How Local Support Saved the Fathers First Program
Finding out he was going to become a father changed Kenyatta Cole’s life. He joined Fathers First to help build the skills he knew would help him be the best father he could be. However, there very nearly was no Fathers First program for him to join.
In September of 2015 Fathers First saw its strong renewal application refused funding in the very same week it was asked to share some of its innovative programming at a national conference. The loss of five years’ funding totaling millions of dollars was a huge blow to what had become one of TAP’s most successful and beloved programs. Despite facing an enormous funding shortfall, the program has remained operational since then—thanks in large part to local donations and TAP’s general fund.
Fathers First program manager Nick Kline has seen changes in the lives of hundreds of fathers who have come through the program, which gives participants the tools and skills they need to be great parents. “Dads are a real underserved population—especially in this area,” he says.
The challenges facing new fathers are certainly not simple ones. Classes address not only parenting, but everything else fathers need in order to give their children a stable, healthy home, with a course list that includes workshops on: job readiness, and how to keep their jobs while making time to parent; co-parenting; discipline; and how to communicate with children. Because home life is so crucial to a child’s social, emotional, and academic foundations, Fathers First represents an amazing chance to not only help the current generation of fathers, but build the foundation for the next generation, too.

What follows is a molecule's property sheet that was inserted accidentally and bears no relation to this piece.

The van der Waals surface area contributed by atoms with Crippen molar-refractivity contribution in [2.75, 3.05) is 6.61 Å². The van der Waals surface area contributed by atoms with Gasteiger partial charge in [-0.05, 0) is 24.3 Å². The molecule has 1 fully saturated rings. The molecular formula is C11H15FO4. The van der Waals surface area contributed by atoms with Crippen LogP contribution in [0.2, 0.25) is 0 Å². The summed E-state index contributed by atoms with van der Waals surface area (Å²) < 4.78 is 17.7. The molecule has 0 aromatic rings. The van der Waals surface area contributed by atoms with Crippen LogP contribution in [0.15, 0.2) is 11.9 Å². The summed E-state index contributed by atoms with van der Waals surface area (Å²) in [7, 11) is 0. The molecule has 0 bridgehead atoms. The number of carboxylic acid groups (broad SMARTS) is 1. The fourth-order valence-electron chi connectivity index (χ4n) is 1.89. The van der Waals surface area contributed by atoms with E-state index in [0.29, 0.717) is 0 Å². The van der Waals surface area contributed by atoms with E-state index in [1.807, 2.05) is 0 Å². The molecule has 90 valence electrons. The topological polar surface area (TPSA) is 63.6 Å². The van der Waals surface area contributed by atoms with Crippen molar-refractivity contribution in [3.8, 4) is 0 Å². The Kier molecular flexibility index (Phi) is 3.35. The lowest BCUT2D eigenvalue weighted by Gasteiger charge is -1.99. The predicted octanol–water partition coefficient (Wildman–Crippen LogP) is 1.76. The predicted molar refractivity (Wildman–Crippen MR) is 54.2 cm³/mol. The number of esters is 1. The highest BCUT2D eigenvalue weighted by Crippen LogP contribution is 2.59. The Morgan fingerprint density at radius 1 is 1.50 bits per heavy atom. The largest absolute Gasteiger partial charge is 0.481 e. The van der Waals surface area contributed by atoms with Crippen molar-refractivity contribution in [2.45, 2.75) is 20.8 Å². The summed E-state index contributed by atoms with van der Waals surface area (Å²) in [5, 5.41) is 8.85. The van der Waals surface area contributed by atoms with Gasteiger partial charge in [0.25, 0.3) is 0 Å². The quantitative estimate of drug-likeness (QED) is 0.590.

Kenyatta Cole joined the program in 2016, completing it shortly before his daughter Harmony was born. He talks about how his experience in Fathers First helped him realize his vision of how a good father should act. “The main thing I took from the class,” he says, “is selflessness. You learn how to put your family, maybe your job, career, school in front of unnecessary things that you may yourself want.”
We see every day what a difference TAP programs make in helping low-income families reach their goals, and how that makes life better for everyone here in the Valley. Local donations to the general fund allow us to bring in larger grants by meeting their match requirements, and help keep great programs like Fathers First going even when the federal grants fall through.
“For a while it looked like we were going to be stranded,” Kline says, looking back on when they were informed the program’s funding would not be renewed. But thanks to local support, Fathers First is still open for business, and fathers like Kenyatta Cole can concentrate on what they need to do to be great dads to their sons and daughters.